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Annual Veterans Day program in Eden Park aims to recognize service members, families

The color guard of VVA Chapter 10 raises the flag on Veterans Day in 2019.
Tana Weingartner
The color guard of VVA Chapter 10 raises the flag on Veterans Day in 2019.

"All gave some; Some gave all." On Memorial Day, Americans pause to honor those who have died in service to their country. On the eleventh hour of the eleventh day of the eleventh month, we take time to thank and honor all who have served in the Armed Forces.

This Veterans Day, members of Vietnam Veterans of America (VVA) Chapter 10 are hosting their annual ceremony at the Vietnam Veterans Memorial in Eden Park.

"The program is in recognition of service men and women and we've been doing it for over 25 years," says Edward D. Brown, president of VVA Chapter 10. "It's just a tribute to all the men and women who have served."

This year's guest speaker is Cincinnati Council Member and President Pro Tem Victoria Parks. Her service record includes four years in the Air Force, earning an E-4 ranking. She trained and served as as personnel specialist. According to her council biography, she was awarded the Air Force Longevity Service Award and Air Force Good Conduct Medal.

Brown calls the ceremony an uplifting experience that honors veterans and their families. He notes that when a service member is deployed, the ones who stay behind have to work extra hard. They also have to deal with the emotional weight of missing and worrying about their loved one.

Brown is a long-time member of VVA Chapter 10, but he says he didn't join right away. As a member of the Army, Brown served from April 1966 to April 1968, exiting the military as a Specialist Fourth Class. He describes his feelings at each year's ceremony as overwhelming.

"It's something that for a long time I did not participate in, so for me to be participating in it now, it's a great joy and a great feeling," he explains. "I didn't believe my service meant anything to anybody other than to myself."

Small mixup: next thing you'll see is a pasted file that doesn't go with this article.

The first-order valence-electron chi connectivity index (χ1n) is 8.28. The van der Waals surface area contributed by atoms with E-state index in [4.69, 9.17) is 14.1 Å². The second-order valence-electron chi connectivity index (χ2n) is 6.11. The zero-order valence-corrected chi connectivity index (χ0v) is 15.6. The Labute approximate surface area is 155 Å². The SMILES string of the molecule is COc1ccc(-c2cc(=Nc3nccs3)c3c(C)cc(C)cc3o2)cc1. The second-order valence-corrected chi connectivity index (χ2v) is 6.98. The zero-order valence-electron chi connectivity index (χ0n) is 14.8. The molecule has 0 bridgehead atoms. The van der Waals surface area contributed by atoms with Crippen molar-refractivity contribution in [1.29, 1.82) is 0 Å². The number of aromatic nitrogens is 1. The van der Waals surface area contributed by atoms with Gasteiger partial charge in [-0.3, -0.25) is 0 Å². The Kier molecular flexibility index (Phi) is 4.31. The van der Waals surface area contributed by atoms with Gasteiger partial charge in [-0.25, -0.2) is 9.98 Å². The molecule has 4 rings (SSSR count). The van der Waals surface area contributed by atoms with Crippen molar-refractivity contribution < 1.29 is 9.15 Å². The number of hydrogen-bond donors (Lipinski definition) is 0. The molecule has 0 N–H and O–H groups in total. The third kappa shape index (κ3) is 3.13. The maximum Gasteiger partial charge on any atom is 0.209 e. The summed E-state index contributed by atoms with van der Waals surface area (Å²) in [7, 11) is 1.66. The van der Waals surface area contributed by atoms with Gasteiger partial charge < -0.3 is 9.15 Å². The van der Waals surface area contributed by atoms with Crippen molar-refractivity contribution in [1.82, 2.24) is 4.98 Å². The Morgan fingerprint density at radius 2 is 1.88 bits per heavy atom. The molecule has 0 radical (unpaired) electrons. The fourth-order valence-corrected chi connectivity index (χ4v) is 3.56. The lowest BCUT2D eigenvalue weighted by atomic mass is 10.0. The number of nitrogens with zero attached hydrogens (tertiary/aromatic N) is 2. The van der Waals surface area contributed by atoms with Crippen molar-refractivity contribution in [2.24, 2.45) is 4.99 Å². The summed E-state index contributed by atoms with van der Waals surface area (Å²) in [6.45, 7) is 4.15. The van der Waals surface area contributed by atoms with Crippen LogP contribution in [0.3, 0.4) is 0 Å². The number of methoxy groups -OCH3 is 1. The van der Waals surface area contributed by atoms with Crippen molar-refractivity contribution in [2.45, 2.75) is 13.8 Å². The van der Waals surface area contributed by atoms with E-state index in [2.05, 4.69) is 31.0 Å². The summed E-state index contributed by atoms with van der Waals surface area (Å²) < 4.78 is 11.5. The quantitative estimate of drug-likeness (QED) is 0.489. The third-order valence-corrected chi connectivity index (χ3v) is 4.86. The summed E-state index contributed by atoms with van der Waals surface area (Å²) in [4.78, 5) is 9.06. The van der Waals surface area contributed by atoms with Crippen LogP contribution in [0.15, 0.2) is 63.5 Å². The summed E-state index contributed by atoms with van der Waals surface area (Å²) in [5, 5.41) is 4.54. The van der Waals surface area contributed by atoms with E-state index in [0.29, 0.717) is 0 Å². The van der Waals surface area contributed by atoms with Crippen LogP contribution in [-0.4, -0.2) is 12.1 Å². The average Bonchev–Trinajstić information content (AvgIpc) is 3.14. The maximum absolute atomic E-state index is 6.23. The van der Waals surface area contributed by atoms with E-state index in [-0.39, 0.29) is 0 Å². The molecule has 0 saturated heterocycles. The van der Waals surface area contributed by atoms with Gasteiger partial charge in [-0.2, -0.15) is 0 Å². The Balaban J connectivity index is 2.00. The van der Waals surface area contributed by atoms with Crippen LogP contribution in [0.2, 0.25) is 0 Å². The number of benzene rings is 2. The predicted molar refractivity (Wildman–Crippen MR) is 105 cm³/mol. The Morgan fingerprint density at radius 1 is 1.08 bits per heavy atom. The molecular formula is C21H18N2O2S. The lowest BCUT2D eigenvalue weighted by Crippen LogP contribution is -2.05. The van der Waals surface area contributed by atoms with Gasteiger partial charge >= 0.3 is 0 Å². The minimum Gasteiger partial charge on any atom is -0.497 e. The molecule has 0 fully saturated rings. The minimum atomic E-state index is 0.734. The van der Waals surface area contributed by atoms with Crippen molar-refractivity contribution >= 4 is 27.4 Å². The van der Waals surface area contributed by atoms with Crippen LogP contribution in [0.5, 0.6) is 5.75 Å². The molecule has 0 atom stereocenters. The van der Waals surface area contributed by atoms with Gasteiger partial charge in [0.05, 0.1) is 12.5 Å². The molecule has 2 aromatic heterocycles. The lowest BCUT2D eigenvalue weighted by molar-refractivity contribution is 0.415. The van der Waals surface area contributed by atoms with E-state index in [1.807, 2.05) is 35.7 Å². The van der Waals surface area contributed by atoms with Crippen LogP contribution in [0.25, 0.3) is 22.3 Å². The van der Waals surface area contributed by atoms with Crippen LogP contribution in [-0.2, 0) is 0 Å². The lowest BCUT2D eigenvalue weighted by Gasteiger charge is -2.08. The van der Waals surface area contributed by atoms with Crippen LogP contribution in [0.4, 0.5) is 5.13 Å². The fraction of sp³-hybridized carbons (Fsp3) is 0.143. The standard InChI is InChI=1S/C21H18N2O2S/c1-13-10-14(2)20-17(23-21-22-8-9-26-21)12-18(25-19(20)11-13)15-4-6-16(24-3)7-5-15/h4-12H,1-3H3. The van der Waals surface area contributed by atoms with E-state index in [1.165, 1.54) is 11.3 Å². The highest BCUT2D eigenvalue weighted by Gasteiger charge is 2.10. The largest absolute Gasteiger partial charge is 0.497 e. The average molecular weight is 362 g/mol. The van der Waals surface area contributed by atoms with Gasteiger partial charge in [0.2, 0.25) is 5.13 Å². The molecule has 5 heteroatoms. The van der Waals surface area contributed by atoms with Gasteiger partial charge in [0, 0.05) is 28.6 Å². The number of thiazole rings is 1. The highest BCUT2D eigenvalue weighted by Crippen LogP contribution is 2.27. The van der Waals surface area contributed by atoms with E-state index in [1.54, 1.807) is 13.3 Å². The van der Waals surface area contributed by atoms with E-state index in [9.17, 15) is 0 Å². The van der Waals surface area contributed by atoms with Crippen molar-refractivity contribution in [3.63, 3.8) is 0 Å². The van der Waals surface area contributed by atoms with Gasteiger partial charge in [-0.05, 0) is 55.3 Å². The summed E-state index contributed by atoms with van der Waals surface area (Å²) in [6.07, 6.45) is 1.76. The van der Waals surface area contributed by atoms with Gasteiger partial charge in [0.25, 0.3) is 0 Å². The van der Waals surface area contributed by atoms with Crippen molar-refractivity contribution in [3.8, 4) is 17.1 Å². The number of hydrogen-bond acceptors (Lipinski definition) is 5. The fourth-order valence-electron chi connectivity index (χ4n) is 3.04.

He says that changed when he started talking and listening to other veterans.

That's what VVA Chapter 10 is inviting the public and veterans to do Friday at 11 a.m. in Eden Park.

About that famous phrase

The phrase, "All gave some; Some gave all," is widely attributed to a Cincinnati native. Howard William Osterkamp of Dent, Ohio, served in the Army during the Korean War from 1951 to 1953. He experienced heavy combat, along with his unit, and was awarded the Purple Heart.

While fighting in Korea, Osterkamp sustained a broken leg. However, his injury was misdiagnosed and he was sent back to the front lines for four months with his leg broken in two places.

There's evidence he didn't coin the phrase. If you dig deep enough, you'll find references to the phrase in newspaper articles andother places that pre-date Osterkamp's usage. One school of thought is he said something along the lines of "like they say, 'All gave some; Some gave all" and it went on to be attributed to him, thus bringing it more prominently into the American lexicon. Country musician Billy Ray Cyrus riffs on the phrase in his song Some Gave All off his similarly named album from 1992.

Osterkamp was born in North Fairmount, attended Western Hills High School, and was drafted into the Army in 1951. Osterkamp died in 2016 at the age of 86. He's buried at New St. Joseph Cemetery on Cincinnati's West Side. He was interviewed by the Library of Congress' Veterans History Project in 2008. He was interviewed again in 2018 by the Cincinnati & Hamilton County Public Library. You can watchthe full video below.

Senior Editor and reporter at WVXU with more than 20 years experience in public radio; formerly news and public affairs producer with WMUB. Would really like to meet your dog.